Human Recognition via Gait Identification using Accelerometer Gyro Forces

Full Paper: PDF

Abstract: Many applications, both cooperative and hostile, require the ability to identify humans. This work proposes a method that exploits the biometric property of human gait to identify people. A single sensor composed of an accelerometer and gyroscope is used to record gait characteristics. Using a Direct Form II Transpose, gait cycles are extracted and compressed to their characteristic features. Using simple classifiers on these feature vectors, this approach achieves 95% accuracy in classifying gait cycles to individuals. This model-driven approach uniquely exploits the physics of human gait through the use of gyroscope forces and proves its viability for smart environment applications.

Introduction: Many applications, both cooperative and hostile, require the ability to identify people. Biometrics are popular for identifying people because they are difficult to fake and easily produced. Biometrics refer to the various intrinsic or physical signatures people produce that can be used to uniquely identify them. Some examples of biometrics are fingerprints, eye scans and voice. This project focuses on the biometric of human gait and attempts to use a person's gait to identify him or her. Human sensing (i.e., detection or identification), and, in more security-based applications, authentication often use biometrics. Sensing and sensor networks are valuable for many reasons, perhaps the simplest of which is the ability to proactively perform some action based upon the existence of some condition in the observed environment. The work of this project falls within this notion of the "smart environment". See the full paper for more information on the targeted environment.

This work proposes a new approach that uses a single device to measure a person's gait and form a biometric signature based on accelerometer and gyroscope forces. This approach has several unique characteristics:

  • It uses an accelerometer and a gyroscope, both of which are increasingly embedded in cellular phones.
  • The device is small enough to fit in a pocket.
  • The device communicates via Bluetooth with a remote station, which carries out the computation.
  • The device must be carried “on the person” of the subject (generally in the pocket of the pants).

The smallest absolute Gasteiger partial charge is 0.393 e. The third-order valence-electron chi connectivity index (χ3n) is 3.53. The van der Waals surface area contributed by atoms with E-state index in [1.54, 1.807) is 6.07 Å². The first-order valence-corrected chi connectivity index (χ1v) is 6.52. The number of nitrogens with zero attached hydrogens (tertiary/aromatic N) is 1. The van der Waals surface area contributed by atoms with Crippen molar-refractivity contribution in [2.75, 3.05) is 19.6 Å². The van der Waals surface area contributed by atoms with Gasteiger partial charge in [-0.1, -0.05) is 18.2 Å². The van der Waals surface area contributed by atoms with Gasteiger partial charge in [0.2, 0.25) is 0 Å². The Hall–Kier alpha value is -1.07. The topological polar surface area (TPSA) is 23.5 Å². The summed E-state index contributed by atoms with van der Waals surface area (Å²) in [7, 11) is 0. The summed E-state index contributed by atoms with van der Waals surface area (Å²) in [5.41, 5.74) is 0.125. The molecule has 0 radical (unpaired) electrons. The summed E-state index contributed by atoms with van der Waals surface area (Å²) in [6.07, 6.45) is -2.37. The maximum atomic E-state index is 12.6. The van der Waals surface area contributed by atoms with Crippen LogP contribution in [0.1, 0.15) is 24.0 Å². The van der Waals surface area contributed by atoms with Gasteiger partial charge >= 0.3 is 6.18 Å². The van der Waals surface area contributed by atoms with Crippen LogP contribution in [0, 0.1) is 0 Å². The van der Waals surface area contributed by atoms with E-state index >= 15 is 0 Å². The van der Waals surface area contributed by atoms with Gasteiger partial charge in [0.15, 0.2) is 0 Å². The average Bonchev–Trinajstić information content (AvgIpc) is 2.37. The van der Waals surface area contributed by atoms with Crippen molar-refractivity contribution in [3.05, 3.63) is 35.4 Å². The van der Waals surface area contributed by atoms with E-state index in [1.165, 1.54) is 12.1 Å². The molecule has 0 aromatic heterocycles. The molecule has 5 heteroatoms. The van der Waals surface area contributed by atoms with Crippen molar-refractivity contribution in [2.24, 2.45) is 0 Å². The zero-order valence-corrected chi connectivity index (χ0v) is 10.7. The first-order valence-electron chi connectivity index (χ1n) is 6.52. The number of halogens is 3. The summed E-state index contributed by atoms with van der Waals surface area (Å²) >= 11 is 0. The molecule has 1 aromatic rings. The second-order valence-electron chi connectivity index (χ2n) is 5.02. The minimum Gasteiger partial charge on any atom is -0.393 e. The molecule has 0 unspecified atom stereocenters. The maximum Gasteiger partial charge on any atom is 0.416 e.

For the purpose of this work, the Enhanced Service Area application is the targeted application. Thus, the unique attributes of this approach are advantages.

Related Work and Human Gait: Omitted for space - see the full paper. The basic anatomy of the human gait:

Periodicity & Gait Signature: Omitted for space - see the full paper. A gait cycle is the smallest repeating unit in the signal produced by the accelerometer/gyroscope. We extract periods from the raw output from the accelerometer/gyroscope by filtering the signals with the Direct Form II Transpose. Examples of raw acceleration forces and filtered Y-direction acceleration:

Gait Forces Feature Vector: Omitted for space - see the full paper. The self-similarity of an individual's gait varies but the shape is relatively consistent for a given force across subjects. Thus, we can obtain a "gait signature" for a given test subject by repeatedly capturing and comparing their gait cycles.

Evaluation: Omitted for space - see the full paper. Simple machine learning algorithms, such as K-nearest neighbor, were able to successfully identify test subjects during normal walking with over 95% accuracy.

Conclusion: This work proposes a biometric method for identifying people based on their gait in cooperative environments. It uses a device that combines an accelerometer with a gyroscope to record the force of a person's walk in 6 directions. Using a direct form transpose filter, gait cycles are extracted from the signals and analyzed for their characteristic features. Finally, the work showed that even simple classification methods are able to identify a person with high accuracy based only on their gait signature.